In a small museum in England, a group of volunteers carefully maintains a Victorian garden. Once, the vegetables they grow would have fed the ‘guests’ of the workhouse to which the gardens belong. Now, they use these vegetables in community events where people meet to learn about and discuss social justice, law and order, and the effects of poverty on people’s lives. The museum’s staff and volunteers believe that by understanding how we treated the poor in the past, we may learn to end poverty soon.
Recently I was invited to an enjoyable tour of the State Hermitage Museum in Saint Petersburg. The tour guide told her story, while we fell in awe with the museum’s unbelievable collection. When we reached the galleries of the war of 1812 (Napoleon’s famous march to Moscow and consequent defeat), an off-handed remark caught my attention. It allowed me to chat with my Russian peers about different views on our shared history and different perspectives on our shared future. The tour guide’s story allowed me to understand the ideas and values of other people better.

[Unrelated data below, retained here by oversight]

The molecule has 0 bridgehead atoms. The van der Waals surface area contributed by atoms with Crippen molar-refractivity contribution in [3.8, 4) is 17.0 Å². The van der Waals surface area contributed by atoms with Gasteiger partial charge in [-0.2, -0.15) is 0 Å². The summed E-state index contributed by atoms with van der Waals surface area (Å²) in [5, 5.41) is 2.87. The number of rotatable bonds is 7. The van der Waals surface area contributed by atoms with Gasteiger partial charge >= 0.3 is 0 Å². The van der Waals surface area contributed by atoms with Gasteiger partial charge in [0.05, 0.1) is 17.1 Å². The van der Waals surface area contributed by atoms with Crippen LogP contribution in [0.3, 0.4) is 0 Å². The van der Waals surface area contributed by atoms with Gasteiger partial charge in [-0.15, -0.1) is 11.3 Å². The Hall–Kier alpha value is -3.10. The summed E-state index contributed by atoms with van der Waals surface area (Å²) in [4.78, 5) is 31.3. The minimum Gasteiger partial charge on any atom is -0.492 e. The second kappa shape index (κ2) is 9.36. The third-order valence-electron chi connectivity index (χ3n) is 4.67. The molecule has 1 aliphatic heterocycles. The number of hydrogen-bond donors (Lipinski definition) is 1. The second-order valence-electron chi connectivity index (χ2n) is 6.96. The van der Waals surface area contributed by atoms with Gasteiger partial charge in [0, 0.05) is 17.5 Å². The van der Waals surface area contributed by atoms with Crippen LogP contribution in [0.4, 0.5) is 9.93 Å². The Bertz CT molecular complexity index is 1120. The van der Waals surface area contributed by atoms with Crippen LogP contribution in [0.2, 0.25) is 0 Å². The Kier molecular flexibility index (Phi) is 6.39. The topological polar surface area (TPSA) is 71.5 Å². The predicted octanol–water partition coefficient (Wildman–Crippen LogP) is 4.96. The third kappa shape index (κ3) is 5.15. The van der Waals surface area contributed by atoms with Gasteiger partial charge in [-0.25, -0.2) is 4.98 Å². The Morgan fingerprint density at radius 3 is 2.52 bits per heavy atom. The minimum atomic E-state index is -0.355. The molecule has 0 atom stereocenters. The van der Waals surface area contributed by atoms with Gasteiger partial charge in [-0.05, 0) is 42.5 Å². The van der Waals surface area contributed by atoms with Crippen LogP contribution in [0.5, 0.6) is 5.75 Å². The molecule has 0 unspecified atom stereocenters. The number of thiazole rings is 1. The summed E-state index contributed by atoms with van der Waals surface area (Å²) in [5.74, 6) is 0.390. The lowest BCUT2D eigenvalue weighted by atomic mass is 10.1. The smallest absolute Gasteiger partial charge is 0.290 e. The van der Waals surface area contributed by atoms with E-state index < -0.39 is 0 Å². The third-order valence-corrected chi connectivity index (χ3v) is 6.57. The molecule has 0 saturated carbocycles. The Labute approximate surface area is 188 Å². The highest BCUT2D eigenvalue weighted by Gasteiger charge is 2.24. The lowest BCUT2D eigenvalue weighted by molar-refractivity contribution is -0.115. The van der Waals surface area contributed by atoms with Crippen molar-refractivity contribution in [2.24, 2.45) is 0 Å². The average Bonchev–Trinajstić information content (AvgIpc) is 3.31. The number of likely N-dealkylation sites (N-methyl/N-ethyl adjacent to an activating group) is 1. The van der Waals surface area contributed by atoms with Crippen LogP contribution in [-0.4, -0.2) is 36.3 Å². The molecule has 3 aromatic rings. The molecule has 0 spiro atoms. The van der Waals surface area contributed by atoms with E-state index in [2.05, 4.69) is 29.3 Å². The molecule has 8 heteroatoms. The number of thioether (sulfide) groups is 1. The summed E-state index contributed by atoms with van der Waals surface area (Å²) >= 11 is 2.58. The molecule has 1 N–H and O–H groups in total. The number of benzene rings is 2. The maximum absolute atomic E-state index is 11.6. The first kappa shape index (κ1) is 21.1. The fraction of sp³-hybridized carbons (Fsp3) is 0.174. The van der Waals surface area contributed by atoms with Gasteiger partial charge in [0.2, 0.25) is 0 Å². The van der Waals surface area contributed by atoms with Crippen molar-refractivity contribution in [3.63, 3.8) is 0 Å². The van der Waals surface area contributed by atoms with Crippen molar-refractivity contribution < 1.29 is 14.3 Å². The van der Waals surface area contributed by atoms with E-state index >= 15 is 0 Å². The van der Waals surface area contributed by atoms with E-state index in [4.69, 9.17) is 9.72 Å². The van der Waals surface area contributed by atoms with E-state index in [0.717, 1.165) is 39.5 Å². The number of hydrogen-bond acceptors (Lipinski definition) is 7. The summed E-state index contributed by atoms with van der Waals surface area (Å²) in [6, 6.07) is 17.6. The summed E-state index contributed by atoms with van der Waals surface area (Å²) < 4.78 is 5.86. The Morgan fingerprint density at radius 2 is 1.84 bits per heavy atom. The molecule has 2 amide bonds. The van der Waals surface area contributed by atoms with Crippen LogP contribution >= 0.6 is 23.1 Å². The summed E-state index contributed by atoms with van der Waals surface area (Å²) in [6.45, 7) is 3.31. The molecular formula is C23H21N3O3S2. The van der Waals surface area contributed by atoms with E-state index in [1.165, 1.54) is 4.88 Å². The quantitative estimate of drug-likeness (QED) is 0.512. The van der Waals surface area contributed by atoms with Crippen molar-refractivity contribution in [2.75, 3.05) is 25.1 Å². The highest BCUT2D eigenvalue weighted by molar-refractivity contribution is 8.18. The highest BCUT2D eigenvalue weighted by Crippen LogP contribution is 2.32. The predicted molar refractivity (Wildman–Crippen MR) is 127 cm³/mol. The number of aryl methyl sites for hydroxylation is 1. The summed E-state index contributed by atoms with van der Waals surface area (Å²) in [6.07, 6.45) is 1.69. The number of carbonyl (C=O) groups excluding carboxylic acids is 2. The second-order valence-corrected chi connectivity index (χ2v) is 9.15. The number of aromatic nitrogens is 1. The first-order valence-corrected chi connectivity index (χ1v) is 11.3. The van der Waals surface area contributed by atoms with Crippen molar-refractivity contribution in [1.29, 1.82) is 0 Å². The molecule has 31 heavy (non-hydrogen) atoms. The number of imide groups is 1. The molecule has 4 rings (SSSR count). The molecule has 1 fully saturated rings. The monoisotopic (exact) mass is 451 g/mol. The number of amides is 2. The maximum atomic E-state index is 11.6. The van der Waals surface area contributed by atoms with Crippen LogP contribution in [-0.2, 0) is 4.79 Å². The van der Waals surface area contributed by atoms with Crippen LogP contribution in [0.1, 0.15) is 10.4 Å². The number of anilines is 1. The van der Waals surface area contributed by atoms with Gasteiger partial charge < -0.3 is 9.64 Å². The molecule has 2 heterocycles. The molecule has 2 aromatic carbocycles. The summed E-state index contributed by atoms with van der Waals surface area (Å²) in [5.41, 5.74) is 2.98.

At the first global #MuseumsForFuture late November, Mozart went on strike. More specifically, I should say a bust of Mozart went on #ArtStrike. Unbeknownst to the great composer, who never knew of a climate emergency, his face became a local (and thanks to Instagram, global) image of one of the great struggles of our time. With this act, the Viennese Mozart House tried to raise awareness for climate change and encourage people to take action.
In the cultural sector, we tell stories that make a difference. Our stories are not a distraction from a busy job, they are not mere entertainment for the weekends, they are not shallow. Instead, our best stories are timeless, urgent, relevant for future generations.
And yet our best stories are often told in a whisper.Continue Reading Read More »